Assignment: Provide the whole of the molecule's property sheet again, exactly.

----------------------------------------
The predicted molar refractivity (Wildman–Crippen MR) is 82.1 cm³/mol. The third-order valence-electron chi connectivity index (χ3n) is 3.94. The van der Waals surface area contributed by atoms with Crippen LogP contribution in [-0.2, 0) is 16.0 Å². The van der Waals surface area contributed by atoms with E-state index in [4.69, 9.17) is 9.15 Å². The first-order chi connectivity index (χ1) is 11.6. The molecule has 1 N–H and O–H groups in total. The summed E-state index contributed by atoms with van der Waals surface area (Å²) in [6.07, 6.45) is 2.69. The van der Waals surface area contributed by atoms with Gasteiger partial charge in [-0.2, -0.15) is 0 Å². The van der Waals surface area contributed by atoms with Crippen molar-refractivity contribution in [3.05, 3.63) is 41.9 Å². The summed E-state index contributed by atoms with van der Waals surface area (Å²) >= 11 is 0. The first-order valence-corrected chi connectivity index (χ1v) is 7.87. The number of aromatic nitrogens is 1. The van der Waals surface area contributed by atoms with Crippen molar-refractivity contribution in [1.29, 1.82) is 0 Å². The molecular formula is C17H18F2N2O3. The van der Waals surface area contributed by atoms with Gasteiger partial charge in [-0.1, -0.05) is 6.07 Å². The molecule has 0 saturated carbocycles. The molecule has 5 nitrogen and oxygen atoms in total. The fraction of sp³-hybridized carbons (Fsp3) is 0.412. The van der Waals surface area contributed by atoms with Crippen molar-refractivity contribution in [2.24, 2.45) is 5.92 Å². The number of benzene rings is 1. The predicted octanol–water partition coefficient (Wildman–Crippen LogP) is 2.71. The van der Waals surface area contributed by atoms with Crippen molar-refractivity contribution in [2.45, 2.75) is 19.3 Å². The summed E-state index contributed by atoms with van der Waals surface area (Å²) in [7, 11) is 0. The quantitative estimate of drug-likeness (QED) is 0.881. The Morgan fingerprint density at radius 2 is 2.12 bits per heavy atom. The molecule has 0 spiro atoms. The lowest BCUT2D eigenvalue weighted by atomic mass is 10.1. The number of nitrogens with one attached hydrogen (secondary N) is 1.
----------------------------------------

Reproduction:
The predicted molar refractivity (Wildman–Crippen MR) is 82.1 cm³/mol. The third-order valence-electron chi connectivity index (χ3n) is 3.94. The van der Waals surface area contributed by atoms with Crippen LogP contribution in [-0.2, 0) is 16.0 Å². The van der Waals surface area contributed by atoms with E-state index in [4.69, 9.17) is 9.15 Å². The first-order chi connectivity index (χ1) is 11.6. The molecule has 1 N–H and O–H groups in total. The summed E-state index contributed by atoms with van der Waals surface area (Å²) in [6.07, 6.45) is 2.69. The van der Waals surface area contributed by atoms with Gasteiger partial charge in [-0.2, -0.15) is 0 Å². The van der Waals surface area contributed by atoms with Crippen molar-refractivity contribution in [3.05, 3.63) is 41.9 Å². The summed E-state index contributed by atoms with van der Waals surface area (Å²) >= 11 is 0. The first-order valence-corrected chi connectivity index (χ1v) is 7.87. The number of aromatic nitrogens is 1. The van der Waals surface area contributed by atoms with Crippen molar-refractivity contribution in [1.29, 1.82) is 0 Å². The molecular formula is C17H18F2N2O3. The van der Waals surface area contributed by atoms with Gasteiger partial charge in [-0.1, -0.05) is 6.07 Å². The molecule has 0 saturated carbocycles. The molecule has 5 nitrogen and oxygen atoms in total. The fraction of sp³-hybridized carbons (Fsp3) is 0.412. The van der Waals surface area contributed by atoms with Crippen molar-refractivity contribution in [2.24, 2.45) is 5.92 Å². The number of benzene rings is 1. The predicted octanol–water partition coefficient (Wildman–Crippen LogP) is 2.71. The van der Waals surface area contributed by atoms with Crippen molar-refractivity contribution in [2.45, 2.75) is 19.3 Å². The summed E-state index contributed by atoms with van der Waals surface area (Å²) in [7, 11) is 0. The quantitative estimate of drug-likeness (QED) is 0.881. The Morgan fingerprint density at radius 2 is 2.12 bits per heavy atom. The molecule has 0 spiro atoms. The lowest BCUT2D eigenvalue weighted by atomic mass is 10.1. The number of nitrogens with one attached hydrogen (secondary N) is 1.